His father, Roy, a longshoreman at Port Newark who came to this country from El Salvador, died six years ago.
Longsworth was born in the Bronx and moved to Newark with his parents and older brother, Roy Jr., when he was 2. He attended St. Joseph's Elementary School in East Orange and, for three years, Essex Catholic High School, also in East Orange.
He spent his final year of high school at Newark's West Side High School and graduated in 1998. At West Side, Longsworth played a number of sports, including soccer, wrestling, track and baseball.
After graduation, he was not sure what to do. His brother, Roy, a make-up artist who lives in Puerto Rico, flew to New Jersey to give him advice. Though Roy was 17 years older than Christian, the two were very close.
"He was more than a brother, he was like a son," Roy Longsworth, 42, said yesterday at his mother's home, a two-family house near the East Orange border. "I said, 'You have to do something with your life. Either get a job or go back to school.'"
Christian decided to enlist in the Army. Proud of his decision, he went back to his old elementary school and told a former teacher, Sister Antoinette, what he planned to do.
"She said, 'This is the first time I saw him so focused,'" his friend Carroll said yesterday.
Longsworth served with the 31st Infantry Regiment at Fort Drum, N.Y., for two years. In 2001, he became a member of the training cadre for the 6th Ranger Training Battalion at Eglin Air Force Base, Fla. Three years later, he volunteered for Special Forces.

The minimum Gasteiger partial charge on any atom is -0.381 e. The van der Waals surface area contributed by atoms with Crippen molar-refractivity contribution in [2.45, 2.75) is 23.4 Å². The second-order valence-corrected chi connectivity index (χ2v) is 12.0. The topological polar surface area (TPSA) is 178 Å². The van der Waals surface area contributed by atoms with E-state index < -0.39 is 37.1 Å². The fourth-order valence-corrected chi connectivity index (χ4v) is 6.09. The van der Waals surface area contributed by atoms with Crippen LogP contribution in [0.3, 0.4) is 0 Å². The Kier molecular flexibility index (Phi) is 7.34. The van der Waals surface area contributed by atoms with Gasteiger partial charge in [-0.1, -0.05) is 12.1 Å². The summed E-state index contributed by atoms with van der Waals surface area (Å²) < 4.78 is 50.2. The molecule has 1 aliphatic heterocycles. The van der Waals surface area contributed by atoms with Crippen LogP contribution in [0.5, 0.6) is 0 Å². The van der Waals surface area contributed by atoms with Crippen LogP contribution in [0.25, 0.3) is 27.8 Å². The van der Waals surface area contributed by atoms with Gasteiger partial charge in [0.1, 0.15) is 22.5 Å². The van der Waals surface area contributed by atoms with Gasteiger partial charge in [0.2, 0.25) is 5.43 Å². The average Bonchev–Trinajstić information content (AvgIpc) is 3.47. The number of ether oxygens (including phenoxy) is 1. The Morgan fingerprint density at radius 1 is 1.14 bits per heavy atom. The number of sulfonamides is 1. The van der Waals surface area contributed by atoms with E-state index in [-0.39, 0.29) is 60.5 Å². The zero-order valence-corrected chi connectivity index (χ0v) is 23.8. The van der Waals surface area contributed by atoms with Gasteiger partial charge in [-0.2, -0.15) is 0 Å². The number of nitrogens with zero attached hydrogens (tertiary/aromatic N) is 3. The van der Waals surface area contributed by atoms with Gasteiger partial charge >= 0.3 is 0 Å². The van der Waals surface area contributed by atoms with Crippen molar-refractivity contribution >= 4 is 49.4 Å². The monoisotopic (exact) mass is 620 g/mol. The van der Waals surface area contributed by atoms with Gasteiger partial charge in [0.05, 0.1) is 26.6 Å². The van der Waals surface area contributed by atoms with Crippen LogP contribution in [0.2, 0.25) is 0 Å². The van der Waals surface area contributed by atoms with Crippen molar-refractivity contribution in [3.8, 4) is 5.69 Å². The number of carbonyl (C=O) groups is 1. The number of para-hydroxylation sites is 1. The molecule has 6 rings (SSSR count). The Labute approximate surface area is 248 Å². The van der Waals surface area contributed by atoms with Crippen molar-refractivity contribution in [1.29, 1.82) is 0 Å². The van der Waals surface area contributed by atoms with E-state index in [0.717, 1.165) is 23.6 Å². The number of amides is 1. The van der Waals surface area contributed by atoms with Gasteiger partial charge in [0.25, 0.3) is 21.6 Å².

Last year, Chris, Roy and their mother celebrated Christmas together for the first time in 18 years. The reunion took place in Puerto Rico.
The following month, Chris telephoned Roy, saying he wanted to return to Puerto Rico.
"I asked, "Why, what's wrong?'" Roy Longsworth said yesterday. "He was like, 'Don't worry. I just want to be with you.'"
Christian visited again. When he left, he told his brother he was about to go on a mission.
Roy Longsworth wept yesterday while recalling his last words: "He said he was not sure he would be coming back because he knew someday something could happen."
In March, a month after completing Special Forces training, Longsworth was deployed to Afghanistan.
In addition to his mother and brother, Longsworth is survived by a daughter, Jaylin Araya, 5, of Newark.
His body was due to arrive home today.
Longsworth will be buried in Puerto Rico, according to his brother.
"He loved Puerto Rico. I know he'll be happy there," Roy Longsworth said. "All the years we didn't spend together -- now I'll have him near me for the rest of my life."

Monday, May 22, 2006

Capt. Nichola Goddard